ISSUES AFFECTING WOMEN
Supporting workers to stand up to trafficking and exploitation
Nearly 21 million people around the world are victims of forced labour.
Nearly 21 million people around the world are victims of forced labour.1 These women, men and children do badly-paid, low-skilled work without any labour protection and are frequently exposed to abuse and exploitation. Many are migrants escaping civil war, social unrest or extreme poverty in their home countries who end up working in unregulated industries such as agriculture, hospitality, domestic work and sex work. While a significant number are trafficked – often through coercion or deception – all experience severe forms of exploitation.
People become victims of human trafficking for reasons that are complex and interconnected. Draconian immigration laws, rigid border controls and increased demand for cheap labour open the way for unscrupulous employers to engage workers in deplorable conditions.
Oak believes that empowering groups of women most at risk, ensuring that their voices are heard and taking a rights-based approach to addressing trafficking and exploitation are the best ways to combat this trend and ensure justice for victims. To this end, Oak partners with organisations that support women who are exploited in informal and unregulated industries. This includes women who may not qualify as victims of trafficking, as defined by international law.
Oak works with organisations and networks active in countries of origin, transit and destination across the globe, including in countries where domestic trafficking is a serious concern. Western countries are perceived as especially attractive to migrant workers seeking to improve their lives. Of these, the United States, the United Kingdom and Switzerland are among the most popular destinations. Victims of trafficking are often caught in a system that prioritises speedy deportations for perceived immigration crimes over protection and support.
The Coalition of Immokalee Workers (CIW) offers perhaps the most successful example to date of an Oak partner working to end labour exploitation.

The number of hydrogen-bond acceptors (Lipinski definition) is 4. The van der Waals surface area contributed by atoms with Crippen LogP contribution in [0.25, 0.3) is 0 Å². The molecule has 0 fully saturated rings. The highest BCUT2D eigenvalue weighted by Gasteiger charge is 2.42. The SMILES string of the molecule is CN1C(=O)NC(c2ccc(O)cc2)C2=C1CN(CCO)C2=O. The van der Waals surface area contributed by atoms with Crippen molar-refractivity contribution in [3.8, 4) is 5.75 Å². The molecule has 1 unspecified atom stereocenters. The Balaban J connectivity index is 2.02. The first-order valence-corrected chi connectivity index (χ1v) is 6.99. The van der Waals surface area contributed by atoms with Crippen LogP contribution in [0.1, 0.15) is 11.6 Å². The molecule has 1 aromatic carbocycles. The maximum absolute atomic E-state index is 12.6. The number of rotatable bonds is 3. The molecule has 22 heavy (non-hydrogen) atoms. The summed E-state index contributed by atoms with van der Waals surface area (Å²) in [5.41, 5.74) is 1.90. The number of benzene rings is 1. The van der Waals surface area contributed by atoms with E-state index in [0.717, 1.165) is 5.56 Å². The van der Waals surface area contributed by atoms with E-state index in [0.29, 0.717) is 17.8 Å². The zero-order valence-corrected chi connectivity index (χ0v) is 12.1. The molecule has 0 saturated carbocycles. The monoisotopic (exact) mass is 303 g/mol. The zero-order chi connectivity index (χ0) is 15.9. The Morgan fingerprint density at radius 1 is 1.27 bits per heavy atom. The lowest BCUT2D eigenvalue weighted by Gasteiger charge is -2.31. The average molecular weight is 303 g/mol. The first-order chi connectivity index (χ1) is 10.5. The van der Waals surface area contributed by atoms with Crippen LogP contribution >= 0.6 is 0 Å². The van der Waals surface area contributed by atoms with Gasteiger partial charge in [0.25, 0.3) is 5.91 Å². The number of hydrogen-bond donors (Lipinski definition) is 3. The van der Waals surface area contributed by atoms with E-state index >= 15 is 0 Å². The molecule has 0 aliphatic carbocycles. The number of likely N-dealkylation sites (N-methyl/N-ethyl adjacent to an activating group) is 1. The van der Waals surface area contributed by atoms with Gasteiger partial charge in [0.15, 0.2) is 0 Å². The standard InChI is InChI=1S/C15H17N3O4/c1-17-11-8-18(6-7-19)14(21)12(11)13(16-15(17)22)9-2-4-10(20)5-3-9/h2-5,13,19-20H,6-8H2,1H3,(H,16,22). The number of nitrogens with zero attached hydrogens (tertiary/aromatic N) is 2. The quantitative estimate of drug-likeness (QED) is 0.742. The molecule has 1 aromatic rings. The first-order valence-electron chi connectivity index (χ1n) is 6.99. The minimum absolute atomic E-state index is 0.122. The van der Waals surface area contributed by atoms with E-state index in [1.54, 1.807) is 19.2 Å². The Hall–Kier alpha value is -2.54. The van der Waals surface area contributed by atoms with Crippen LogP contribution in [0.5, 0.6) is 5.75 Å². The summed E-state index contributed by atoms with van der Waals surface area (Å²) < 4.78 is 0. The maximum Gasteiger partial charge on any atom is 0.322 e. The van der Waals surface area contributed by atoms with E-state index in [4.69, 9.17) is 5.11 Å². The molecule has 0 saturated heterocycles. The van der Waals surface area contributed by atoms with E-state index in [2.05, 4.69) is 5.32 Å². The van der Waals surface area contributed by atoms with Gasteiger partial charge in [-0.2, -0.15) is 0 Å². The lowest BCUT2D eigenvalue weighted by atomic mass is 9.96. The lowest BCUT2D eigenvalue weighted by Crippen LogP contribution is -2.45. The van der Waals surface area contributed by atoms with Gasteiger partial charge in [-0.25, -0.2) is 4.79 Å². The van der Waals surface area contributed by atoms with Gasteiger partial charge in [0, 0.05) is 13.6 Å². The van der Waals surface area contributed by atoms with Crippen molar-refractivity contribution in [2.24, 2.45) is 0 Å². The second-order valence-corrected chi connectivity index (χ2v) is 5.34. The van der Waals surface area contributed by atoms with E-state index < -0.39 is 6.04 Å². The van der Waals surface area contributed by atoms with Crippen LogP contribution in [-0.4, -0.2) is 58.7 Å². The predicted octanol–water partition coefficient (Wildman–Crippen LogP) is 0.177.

Known as the “tomato capital” of the US, Immokalee is where many thousands of impoverished South and Central American immigrants come to work on farms. For many years the region had a poor reputation. Trafficked or recruited and controlled at gun-point by cruel, greedy crew leaders, workers toiled for long days under the sun without shade or rest breaks for little and sometimes no pay. Their rights were denied and their voices were not heard. For many women, sexual harassment and assault by crew leaders and co-workers was a regular occurrence. Anyone who protested after a beating or even a rape by crew leaders was fired.
“When you first come here, you have no idea this could happen... sexual harassment... that you’d have to go through this or lose your job.”
- Female tomato-picker, Immokalee, Florida
In 1993 a group of migrant farm workers started the CIW to try to change this. For two decades the Coalition lobbied, campaigned and protested for fairer working conditions. As outrage over the abuse, beatings and theft of workers’ meagre pay checks grew, more members joined. The Coalition members began to identify and support the prosecution of traffickers and men who sexually assaulted women farm workers. Eventually, churches and consumers joined their struggle. Out of this momentum, the Coalition created its Fair Food Programme (FFP).
The FFP brings workers, growers and corporate buyers together to improve wages and working conditions in the tomato fields. Since it began a bonus scheme known as the “penny per pound” scheme, some 30,000 workers have received an additional USD 14 million. Other changes include: a 24-hour workers’ complaints hotline; training for workers on their rights and responsibilities; and a zero tolerance policy for child labour, forced labour, sexual assault and violence.
All of these are included in a Code of Conduct developed by workers and growers together. A complaint resolution mechanism on every farm ensures compliance. Annual independent audits make sure that growers continue to adhere to the Code.
Strengthening workers’ rights on the ground has gone a long way towards stopping sexual exploitation. “We didn’t know we had the right to complain,” said one worker. “Now, through the education in the fields, women know that they have this right, and that there is an investigation and a consequence.”
The FFP model is successful, largely because it benefits everyone. Buyers purchase from farmers implementing the Code so they know workers are protected. Their market share increases as the customers are loyal to companies that do the right thing. Growers access the largest tomato-buying companies and workers have better wages and decent working conditions. At its very heart is the basic idea that empowering migrant workers gives them the ability to resist exploitation and abuse.